This is a tricky moment to buy a new home. Mortgage rates have increased dramatically and it costs more to borrow now than at any other time in the past 20 years. In this environment, it's critically important to compare offers from different lenders to find the lowest rates and minimize fees in order to make buying a home more affordable. Here's everything you need to know about mortgage rates, how they work and how to find the best deal for you.
What to know first
Mortgage rates are at their highest level in 20 years, having surpassed the 7% mark and cooled down the housing market in the process. The Federal Reserve has made aggressive rate hikes in an attempt to combat persistent inflation, and another increase -- albeit potentially smaller -- seems likely at the final meeting this year.
Higher mortgage rates -- even when they increase by only a few tenths of a percentage point -- can add tens of thousands of dollars to your loan over time. Higher rates shouldn't discourage you from buying a home, however. Mortgage lenders are for prospective homebuyers. Higher rates are forcing some buyers to pause their searches. And even though rates have increased, they may go higher still.
What is a mortgage rate?
Your mortgage rate is the percentage of interest a lender charges for providing the loan you need to buy a home. The interest helps cover the costs associated with lending money -- and there are multiple factors that determine the rate you're offered. Some are specific to you and your financial situation and others are influenced by macro market conditions, such as the overall level of demand for loans in your area or nationwide.
What factors determine my mortgage rate?
While the broader economy plays a key role in mortgage rates, there are some key factors under your control that impact your rate.
- Your credit score: Lenders will offer the lowest available rates to borrowers with excellent credit scores, of 740 and above. Lower credit scores are deemed greater risks for the potential of default, so lenders will charge higher rates to compensate.
- Your down payment: Your down payment affects your loan-to-value ratio. For example, if you're making a down payment of $50,000 on a house that costs $500,000, you have a loan-to-value ratio of 90%. As a broad rule, lenders will offer lower rates if you can lower the loan-to-value ratio. For example, a borrower putting down just 3% of the purchase price will likely pay a higher rate than a borrower who puts down 25% of the purchase price.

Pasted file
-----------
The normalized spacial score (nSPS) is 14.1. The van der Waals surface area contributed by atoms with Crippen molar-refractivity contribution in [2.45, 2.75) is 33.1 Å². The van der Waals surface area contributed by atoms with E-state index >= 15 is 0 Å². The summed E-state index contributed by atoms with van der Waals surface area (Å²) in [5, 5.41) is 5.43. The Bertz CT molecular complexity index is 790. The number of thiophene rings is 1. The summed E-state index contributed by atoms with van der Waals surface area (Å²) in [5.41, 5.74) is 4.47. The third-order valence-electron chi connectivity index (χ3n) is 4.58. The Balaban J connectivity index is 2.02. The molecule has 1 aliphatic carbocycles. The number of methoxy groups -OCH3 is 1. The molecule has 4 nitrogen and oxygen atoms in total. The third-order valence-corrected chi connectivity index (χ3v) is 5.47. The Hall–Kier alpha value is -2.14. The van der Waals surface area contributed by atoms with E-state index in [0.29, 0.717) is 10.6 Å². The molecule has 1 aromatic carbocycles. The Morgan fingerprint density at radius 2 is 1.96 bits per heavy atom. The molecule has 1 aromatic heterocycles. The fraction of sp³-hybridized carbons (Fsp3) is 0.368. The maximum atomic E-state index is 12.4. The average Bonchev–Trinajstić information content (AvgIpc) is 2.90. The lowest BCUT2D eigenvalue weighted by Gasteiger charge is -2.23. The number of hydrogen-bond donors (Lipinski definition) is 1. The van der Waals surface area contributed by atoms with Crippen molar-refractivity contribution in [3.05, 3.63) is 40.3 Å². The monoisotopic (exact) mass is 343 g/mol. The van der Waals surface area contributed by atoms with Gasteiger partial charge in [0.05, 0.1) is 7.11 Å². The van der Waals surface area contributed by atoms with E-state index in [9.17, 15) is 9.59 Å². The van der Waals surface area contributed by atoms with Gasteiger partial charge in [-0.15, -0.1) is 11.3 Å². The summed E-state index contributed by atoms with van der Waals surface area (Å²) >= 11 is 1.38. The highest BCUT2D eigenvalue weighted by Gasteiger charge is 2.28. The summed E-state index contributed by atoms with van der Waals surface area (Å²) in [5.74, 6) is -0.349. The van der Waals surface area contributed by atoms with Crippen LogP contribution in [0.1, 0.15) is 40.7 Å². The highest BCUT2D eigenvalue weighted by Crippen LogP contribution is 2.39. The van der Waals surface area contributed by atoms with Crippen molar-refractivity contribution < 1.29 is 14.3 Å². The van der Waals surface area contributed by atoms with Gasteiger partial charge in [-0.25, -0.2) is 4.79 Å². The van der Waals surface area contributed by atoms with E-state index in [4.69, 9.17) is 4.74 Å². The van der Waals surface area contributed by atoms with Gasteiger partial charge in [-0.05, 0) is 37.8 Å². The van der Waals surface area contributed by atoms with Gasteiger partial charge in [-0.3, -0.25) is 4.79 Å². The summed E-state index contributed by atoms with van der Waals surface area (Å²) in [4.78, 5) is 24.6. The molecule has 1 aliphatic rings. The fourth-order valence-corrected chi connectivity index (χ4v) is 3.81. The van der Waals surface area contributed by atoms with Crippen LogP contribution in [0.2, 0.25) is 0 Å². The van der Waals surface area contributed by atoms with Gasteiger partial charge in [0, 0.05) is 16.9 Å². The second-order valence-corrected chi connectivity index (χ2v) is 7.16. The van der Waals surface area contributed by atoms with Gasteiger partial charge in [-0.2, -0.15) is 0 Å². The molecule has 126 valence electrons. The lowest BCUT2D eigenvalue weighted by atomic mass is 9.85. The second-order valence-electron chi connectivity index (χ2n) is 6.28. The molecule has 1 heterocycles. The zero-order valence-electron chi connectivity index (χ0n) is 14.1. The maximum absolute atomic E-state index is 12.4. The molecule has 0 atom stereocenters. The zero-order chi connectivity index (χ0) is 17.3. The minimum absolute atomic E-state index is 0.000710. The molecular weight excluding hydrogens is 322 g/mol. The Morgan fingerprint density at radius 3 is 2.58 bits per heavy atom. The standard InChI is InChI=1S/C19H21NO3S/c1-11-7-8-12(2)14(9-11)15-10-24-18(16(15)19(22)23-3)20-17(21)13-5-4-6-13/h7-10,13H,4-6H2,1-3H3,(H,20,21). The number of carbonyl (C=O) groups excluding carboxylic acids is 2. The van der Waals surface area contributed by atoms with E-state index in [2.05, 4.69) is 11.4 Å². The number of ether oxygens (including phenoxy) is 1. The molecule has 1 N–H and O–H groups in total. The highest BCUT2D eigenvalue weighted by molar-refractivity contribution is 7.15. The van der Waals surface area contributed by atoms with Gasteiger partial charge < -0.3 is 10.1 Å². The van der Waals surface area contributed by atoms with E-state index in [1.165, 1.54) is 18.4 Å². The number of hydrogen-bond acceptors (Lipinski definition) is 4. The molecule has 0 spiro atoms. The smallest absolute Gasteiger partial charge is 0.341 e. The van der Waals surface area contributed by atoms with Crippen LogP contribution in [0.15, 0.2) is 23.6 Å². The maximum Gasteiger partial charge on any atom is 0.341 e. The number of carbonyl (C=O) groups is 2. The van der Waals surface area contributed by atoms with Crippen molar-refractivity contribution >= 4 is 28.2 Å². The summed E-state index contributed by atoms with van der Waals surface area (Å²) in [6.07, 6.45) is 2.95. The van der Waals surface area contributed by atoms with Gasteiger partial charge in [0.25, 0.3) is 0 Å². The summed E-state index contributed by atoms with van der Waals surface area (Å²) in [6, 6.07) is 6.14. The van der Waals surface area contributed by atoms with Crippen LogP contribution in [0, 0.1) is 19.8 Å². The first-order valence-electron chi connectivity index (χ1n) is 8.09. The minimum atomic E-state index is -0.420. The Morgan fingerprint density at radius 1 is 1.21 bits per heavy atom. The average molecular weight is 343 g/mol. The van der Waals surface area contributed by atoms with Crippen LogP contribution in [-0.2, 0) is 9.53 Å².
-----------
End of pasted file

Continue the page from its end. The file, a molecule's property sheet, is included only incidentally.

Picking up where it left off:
- The loan term: The most common mortgage is a 30-year fixed-rate loan, which spreads your payments over three decades. Shorter loans such as 15-year mortgages have lower rates. However, the payments will be bigger because you'll only have half the time to pay back the money.
- The loan type: The loan type will impact your interest rate. Some loans have a fixed interest rate for the entire life of the loan, while others have an adjustable rate -- which could result in significantly higher payments down the road.
- The property's location: If you're buying a home in an area where the rate of foreclosure has been higher, lenders may take that into consideration with your mortgage.
Current mortgage and refinance rates
We use information collected by Bankrate, which is owned by the same parent company as CNET, to track daily mortgage rate trends. The above table summarizes the average rates offered by lenders across the country.
What is 'annual percentage rate' and what does it mean for mortgages?
The annual percentage rate, or APR, represents the true cost of your loan by factoring in the interest rate and other costs such as lender fees or prepaid points. So, while you might be tempted to see an offer for "interest rates as low as 6.5%" it's important to look at the APR instead to see how much you're really paying.